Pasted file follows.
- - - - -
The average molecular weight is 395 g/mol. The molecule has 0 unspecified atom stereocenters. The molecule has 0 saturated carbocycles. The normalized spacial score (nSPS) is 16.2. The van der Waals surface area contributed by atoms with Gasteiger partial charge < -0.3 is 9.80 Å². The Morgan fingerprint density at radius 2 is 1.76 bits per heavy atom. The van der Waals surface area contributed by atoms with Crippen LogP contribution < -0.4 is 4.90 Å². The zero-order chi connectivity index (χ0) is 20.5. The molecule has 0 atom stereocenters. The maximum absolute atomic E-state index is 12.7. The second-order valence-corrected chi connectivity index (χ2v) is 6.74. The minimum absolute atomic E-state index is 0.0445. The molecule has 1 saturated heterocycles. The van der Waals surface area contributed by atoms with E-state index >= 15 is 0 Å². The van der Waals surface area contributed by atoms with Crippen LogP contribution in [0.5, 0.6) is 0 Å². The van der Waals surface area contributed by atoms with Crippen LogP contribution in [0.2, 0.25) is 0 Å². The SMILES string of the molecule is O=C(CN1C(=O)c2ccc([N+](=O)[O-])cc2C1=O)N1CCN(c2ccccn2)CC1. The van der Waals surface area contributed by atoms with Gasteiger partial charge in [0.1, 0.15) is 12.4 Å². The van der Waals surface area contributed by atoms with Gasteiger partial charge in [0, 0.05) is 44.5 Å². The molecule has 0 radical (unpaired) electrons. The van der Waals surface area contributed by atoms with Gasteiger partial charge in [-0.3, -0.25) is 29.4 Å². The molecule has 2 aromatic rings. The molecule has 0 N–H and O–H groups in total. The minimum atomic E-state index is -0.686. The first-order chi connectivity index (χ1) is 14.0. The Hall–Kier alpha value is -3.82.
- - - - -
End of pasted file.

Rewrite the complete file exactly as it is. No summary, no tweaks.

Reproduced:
The average molecular weight is 395 g/mol. The molecule has 0 unspecified atom stereocenters. The molecule has 0 saturated carbocycles. The normalized spacial score (nSPS) is 16.2. The van der Waals surface area contributed by atoms with Gasteiger partial charge < -0.3 is 9.80 Å². The Morgan fingerprint density at radius 2 is 1.76 bits per heavy atom. The van der Waals surface area contributed by atoms with Crippen LogP contribution < -0.4 is 4.90 Å². The zero-order chi connectivity index (χ0) is 20.5. The molecule has 0 atom stereocenters. The maximum absolute atomic E-state index is 12.7. The second-order valence-corrected chi connectivity index (χ2v) is 6.74. The minimum absolute atomic E-state index is 0.0445. The molecule has 1 saturated heterocycles. The van der Waals surface area contributed by atoms with E-state index >= 15 is 0 Å². The van der Waals surface area contributed by atoms with Crippen LogP contribution in [0.5, 0.6) is 0 Å². The van der Waals surface area contributed by atoms with Crippen LogP contribution in [0.2, 0.25) is 0 Å². The SMILES string of the molecule is O=C(CN1C(=O)c2ccc([N+](=O)[O-])cc2C1=O)N1CCN(c2ccccn2)CC1. The van der Waals surface area contributed by atoms with Gasteiger partial charge in [0.1, 0.15) is 12.4 Å². The van der Waals surface area contributed by atoms with Gasteiger partial charge in [0, 0.05) is 44.5 Å². The molecule has 0 radical (unpaired) electrons. The van der Waals surface area contributed by atoms with Gasteiger partial charge in [-0.3, -0.25) is 29.4 Å². The molecule has 2 aromatic rings. The molecule has 0 N–H and O–H groups in total. The minimum atomic E-state index is -0.686. The first-order chi connectivity index (χ1) is 14.0. The Hall–Kier alpha value is -3.82.